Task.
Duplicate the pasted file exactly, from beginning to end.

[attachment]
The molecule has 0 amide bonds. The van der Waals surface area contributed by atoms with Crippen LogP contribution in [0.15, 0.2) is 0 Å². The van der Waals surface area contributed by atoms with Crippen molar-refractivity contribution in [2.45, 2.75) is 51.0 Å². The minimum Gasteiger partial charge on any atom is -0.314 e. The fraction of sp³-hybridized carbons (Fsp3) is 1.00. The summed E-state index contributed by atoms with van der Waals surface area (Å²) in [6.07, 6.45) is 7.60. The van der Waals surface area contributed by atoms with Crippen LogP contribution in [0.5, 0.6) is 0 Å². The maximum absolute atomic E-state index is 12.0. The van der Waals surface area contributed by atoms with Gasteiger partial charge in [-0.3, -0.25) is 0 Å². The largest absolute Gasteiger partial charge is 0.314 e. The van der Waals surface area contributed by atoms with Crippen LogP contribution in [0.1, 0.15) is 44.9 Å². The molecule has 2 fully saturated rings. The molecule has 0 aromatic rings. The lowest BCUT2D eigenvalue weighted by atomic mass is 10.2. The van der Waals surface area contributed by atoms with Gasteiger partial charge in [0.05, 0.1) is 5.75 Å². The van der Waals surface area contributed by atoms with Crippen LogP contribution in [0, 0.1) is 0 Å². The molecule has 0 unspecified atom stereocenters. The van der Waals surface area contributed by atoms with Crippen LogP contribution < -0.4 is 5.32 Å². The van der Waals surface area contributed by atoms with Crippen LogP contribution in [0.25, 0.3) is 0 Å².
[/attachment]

The molecule has 0 amide bonds. The van der Waals surface area contributed by atoms with Crippen LogP contribution in [0.15, 0.2) is 0 Å². The van der Waals surface area contributed by atoms with Crippen molar-refractivity contribution in [2.45, 2.75) is 51.0 Å². The minimum Gasteiger partial charge on any atom is -0.314 e. The fraction of sp³-hybridized carbons (Fsp3) is 1.00. The summed E-state index contributed by atoms with van der Waals surface area (Å²) in [6.07, 6.45) is 7.60. The van der Waals surface area contributed by atoms with Crippen LogP contribution in [0.5, 0.6) is 0 Å². The maximum absolute atomic E-state index is 12.0. The van der Waals surface area contributed by atoms with Gasteiger partial charge in [-0.3, -0.25) is 0 Å². The largest absolute Gasteiger partial charge is 0.314 e. The van der Waals surface area contributed by atoms with Crippen LogP contribution in [0.1, 0.15) is 44.9 Å². The molecule has 2 fully saturated rings. The molecule has 0 aromatic rings. The lowest BCUT2D eigenvalue weighted by atomic mass is 10.2. The van der Waals surface area contributed by atoms with Gasteiger partial charge in [0.05, 0.1) is 5.75 Å². The van der Waals surface area contributed by atoms with Crippen LogP contribution in [0, 0.1) is 0 Å². The molecule has 0 unspecified atom stereocenters. The van der Waals surface area contributed by atoms with Crippen LogP contribution < -0.4 is 5.32 Å². The van der Waals surface area contributed by atoms with Crippen LogP contribution in [0.25, 0.3) is 0 Å².